Best beginner acoustic guitars 2024: Start as you mean to go on

Young guitarist in a black t-shirt bathed in orange light and holding an acoustic guitar
(Image credit: Getty Images/delihayat)

If you’ve decided that you’re going to embark upon a six-string journey, then arming yourself with one the best beginner acoustic guitars is one the smartest ways to start.

Whether you’re after a cheap starter instrument, or you’re looking to invest a little more into something that will last longer, all of the beginner acoustics in this guide boast specifications that render them suitable for first-time players – take it from us, we were all beginners once.

Slimmer necks and more compact dimensions are quite popular amongst beginner guitars, but we’ve hand-picked a range of instruments from some of the biggest and most trusted names in the industry – Fender, Taylor and Epiphone to name a few – that all showcase something slightly different.

Different players like different features and people learn in different ways. As such, we’ve picked out a wide selection to suit every type of player. 

We've also included some useful FAQs further down this page. 

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Guitar Player's Choice

Best overall

Best beginner acoustic guitars: Taylor Academy 12

(Image credit: Taylor)

1. Taylor Academy 12

A premium guitar, designed with beginners in mind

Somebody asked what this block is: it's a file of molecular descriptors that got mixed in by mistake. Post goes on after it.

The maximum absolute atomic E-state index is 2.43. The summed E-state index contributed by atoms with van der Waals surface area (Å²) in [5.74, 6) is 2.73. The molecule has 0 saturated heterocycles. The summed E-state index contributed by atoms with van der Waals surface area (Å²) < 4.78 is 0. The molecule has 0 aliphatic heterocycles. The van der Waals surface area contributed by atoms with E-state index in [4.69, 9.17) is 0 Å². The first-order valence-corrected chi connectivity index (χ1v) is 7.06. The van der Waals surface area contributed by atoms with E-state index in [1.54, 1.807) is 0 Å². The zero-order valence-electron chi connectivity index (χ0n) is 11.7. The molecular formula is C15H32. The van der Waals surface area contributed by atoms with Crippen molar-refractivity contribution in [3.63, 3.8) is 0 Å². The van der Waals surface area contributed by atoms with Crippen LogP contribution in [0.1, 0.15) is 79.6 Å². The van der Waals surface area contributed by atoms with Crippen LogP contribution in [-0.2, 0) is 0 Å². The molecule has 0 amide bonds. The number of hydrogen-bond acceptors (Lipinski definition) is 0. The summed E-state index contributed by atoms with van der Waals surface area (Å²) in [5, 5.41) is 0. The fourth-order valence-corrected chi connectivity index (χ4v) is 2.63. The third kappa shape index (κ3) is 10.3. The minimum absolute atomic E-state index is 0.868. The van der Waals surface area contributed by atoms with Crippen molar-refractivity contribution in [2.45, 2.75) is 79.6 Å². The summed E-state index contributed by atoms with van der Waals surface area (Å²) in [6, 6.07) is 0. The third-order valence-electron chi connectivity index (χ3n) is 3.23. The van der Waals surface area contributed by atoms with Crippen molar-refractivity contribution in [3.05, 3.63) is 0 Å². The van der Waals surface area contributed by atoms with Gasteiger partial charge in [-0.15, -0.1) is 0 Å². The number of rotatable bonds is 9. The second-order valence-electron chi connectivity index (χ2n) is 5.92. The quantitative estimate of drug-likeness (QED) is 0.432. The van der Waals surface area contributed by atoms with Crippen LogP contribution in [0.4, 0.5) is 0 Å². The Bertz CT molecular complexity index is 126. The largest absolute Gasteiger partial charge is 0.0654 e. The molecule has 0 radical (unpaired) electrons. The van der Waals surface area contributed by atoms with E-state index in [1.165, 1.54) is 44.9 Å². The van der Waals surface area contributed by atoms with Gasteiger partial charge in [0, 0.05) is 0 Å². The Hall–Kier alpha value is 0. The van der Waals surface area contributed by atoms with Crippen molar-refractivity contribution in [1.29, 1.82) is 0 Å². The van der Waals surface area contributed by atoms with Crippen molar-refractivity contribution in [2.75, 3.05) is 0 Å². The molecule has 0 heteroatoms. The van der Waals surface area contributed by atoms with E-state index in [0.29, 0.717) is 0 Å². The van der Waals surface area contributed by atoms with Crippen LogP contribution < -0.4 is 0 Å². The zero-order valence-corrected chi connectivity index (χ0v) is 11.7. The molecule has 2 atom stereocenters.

Specifications

Size: Grand Concert
Top: Solid spruce
Back & Sides: Laminate sapele
Neck: Maple
Fingerboard: Ebony
Scale: 24 7/8”
Pickup: N/A

Reasons to buy

+
Rich, crisp tones
+
Really comfortable to play
+
Amazing build

Reasons to avoid

-
It’s not cheap for your first guitar

The Taylor Academy series was designed to give players the best guitar possible for the least amount of money and cater for all sorts of different playing styles. It’s by no means cheap, but you do get a high quality guitar, built well that plays wonderfully.

It features a solid spruce top and layered sapele back and sides and sounds rich, clear and articulate. It’s punchy and quite bright, and it works for whatever style of music you’re looking to play, whether that be strumming or fingerpicking. The Grand Concert shape is nice and comfortable too, and is perhaps more subtle than its dreadnought counterpart. 

The slim neck profile has been designed with beginners in mind, and the armrest on the body of the guitar makes positioning your body correctly more comfortable. It’s a bit of an investment for your first guitar, but it means you won’t have to upgrade for quite some time.